Skin Cancer Deaths Spike for Men in Developed World

Meanwhile, rates in women have gone up just slightly or not at all
By Josh Gardner,  Newser Staff
Posted Nov 5, 2018 5:30 PM CST
This photo shows a typical presentation of a suspicious mole that eventually was diagnosed as melanoma.   (American Academy of Dermatology via AP)

(Newser) – A startling trend has developed in the rates of skin cancer across much of the developed world. Per the Guardian, melanoma-related deaths of men have spiked in many of the countries examined as part of a study presented at the 2018 NCRI Cancer Conference in Glasgow on Sunday. The research showed that rates of death in men from the aggressive, UV radiation-related skin cancer are on the rise as those in women have leveled off or decreased in most countries observed, per CNN.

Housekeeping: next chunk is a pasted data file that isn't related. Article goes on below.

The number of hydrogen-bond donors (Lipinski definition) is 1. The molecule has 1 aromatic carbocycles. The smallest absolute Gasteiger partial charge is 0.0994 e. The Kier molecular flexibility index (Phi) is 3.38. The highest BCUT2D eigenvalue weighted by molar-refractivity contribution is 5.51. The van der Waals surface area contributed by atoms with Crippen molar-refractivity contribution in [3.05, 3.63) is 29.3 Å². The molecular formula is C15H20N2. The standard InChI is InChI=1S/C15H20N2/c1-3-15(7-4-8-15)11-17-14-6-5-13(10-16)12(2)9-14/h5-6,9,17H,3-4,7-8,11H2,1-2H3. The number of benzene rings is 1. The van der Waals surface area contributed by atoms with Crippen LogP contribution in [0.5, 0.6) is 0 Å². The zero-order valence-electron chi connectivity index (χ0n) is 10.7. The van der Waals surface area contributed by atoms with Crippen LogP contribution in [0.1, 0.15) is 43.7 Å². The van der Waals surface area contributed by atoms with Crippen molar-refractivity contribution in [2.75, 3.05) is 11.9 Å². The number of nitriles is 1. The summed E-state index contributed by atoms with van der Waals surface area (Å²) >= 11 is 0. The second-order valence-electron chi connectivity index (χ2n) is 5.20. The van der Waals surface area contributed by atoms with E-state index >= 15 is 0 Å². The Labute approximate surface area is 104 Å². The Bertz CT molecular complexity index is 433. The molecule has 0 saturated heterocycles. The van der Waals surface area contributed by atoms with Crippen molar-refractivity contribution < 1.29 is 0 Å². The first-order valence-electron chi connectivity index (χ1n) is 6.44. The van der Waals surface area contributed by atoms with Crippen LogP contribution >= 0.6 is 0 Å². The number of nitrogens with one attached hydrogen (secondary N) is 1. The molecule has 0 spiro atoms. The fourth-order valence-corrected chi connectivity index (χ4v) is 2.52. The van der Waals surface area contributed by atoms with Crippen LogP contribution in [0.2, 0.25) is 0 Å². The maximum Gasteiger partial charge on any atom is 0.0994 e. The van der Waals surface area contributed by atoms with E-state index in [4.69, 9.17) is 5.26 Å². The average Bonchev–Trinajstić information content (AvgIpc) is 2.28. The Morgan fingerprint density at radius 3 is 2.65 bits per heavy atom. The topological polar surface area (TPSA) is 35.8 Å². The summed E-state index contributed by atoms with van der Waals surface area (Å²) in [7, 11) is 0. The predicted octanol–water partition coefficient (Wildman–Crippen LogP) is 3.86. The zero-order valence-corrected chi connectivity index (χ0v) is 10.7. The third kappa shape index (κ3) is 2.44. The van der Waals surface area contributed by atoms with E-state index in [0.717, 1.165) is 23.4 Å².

In eight of 18 countries, rates in men increased by at least 50% over 30 years. Male melanoma rates were found to have doubled in Ireland and Croatia, while Spain and Britain reportedly saw jumps of 70%, with the Netherlands just behind them at 60%. Researchers found that men in France and Belgium saw a 50% increase. While the US was not part of the study, the CDC reports a 25% increase in mortality rates for men. So why men and not women? Experts believe men are less likely than women to use sun protection. (Meanwhile, the AP reports that the UN is saying the hole in Earth's ozone may finally be starting to heal.)

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